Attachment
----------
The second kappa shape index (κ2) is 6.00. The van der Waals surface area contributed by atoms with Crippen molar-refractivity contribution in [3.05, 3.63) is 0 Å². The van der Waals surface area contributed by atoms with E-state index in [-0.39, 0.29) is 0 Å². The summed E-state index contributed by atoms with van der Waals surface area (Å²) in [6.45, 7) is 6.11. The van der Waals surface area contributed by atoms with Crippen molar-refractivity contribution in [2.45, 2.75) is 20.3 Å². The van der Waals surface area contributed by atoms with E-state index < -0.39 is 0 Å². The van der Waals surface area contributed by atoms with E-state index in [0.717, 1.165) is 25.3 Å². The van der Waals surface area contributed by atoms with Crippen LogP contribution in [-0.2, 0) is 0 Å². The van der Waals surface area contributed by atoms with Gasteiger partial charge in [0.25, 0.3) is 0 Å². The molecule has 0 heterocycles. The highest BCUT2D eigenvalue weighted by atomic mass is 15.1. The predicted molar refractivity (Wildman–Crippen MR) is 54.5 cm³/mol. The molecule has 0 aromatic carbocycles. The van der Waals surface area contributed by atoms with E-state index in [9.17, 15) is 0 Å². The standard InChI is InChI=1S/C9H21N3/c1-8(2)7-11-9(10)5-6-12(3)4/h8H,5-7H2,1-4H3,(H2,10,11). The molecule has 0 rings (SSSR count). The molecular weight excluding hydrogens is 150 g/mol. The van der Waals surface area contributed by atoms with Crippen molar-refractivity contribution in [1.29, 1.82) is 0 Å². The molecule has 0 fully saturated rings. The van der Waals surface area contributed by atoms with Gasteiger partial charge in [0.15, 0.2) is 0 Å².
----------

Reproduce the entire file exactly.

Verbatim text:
The second kappa shape index (κ2) is 6.00. The van der Waals surface area contributed by atoms with Crippen molar-refractivity contribution in [3.05, 3.63) is 0 Å². The van der Waals surface area contributed by atoms with E-state index in [-0.39, 0.29) is 0 Å². The summed E-state index contributed by atoms with van der Waals surface area (Å²) in [6.45, 7) is 6.11. The van der Waals surface area contributed by atoms with Crippen molar-refractivity contribution in [2.45, 2.75) is 20.3 Å². The van der Waals surface area contributed by atoms with E-state index < -0.39 is 0 Å². The van der Waals surface area contributed by atoms with E-state index in [0.717, 1.165) is 25.3 Å². The van der Waals surface area contributed by atoms with Crippen LogP contribution in [-0.2, 0) is 0 Å². The van der Waals surface area contributed by atoms with Gasteiger partial charge in [0.25, 0.3) is 0 Å². The molecule has 0 heterocycles. The highest BCUT2D eigenvalue weighted by atomic mass is 15.1. The predicted molar refractivity (Wildman–Crippen MR) is 54.5 cm³/mol. The molecule has 0 aromatic carbocycles. The van der Waals surface area contributed by atoms with E-state index in [9.17, 15) is 0 Å². The standard InChI is InChI=1S/C9H21N3/c1-8(2)7-11-9(10)5-6-12(3)4/h8H,5-7H2,1-4H3,(H2,10,11). The molecule has 0 rings (SSSR count). The molecular weight excluding hydrogens is 150 g/mol. The van der Waals surface area contributed by atoms with Crippen molar-refractivity contribution in [1.29, 1.82) is 0 Å². The molecule has 0 fully saturated rings. The van der Waals surface area contributed by atoms with Gasteiger partial charge in [0.15, 0.2) is 0 Å².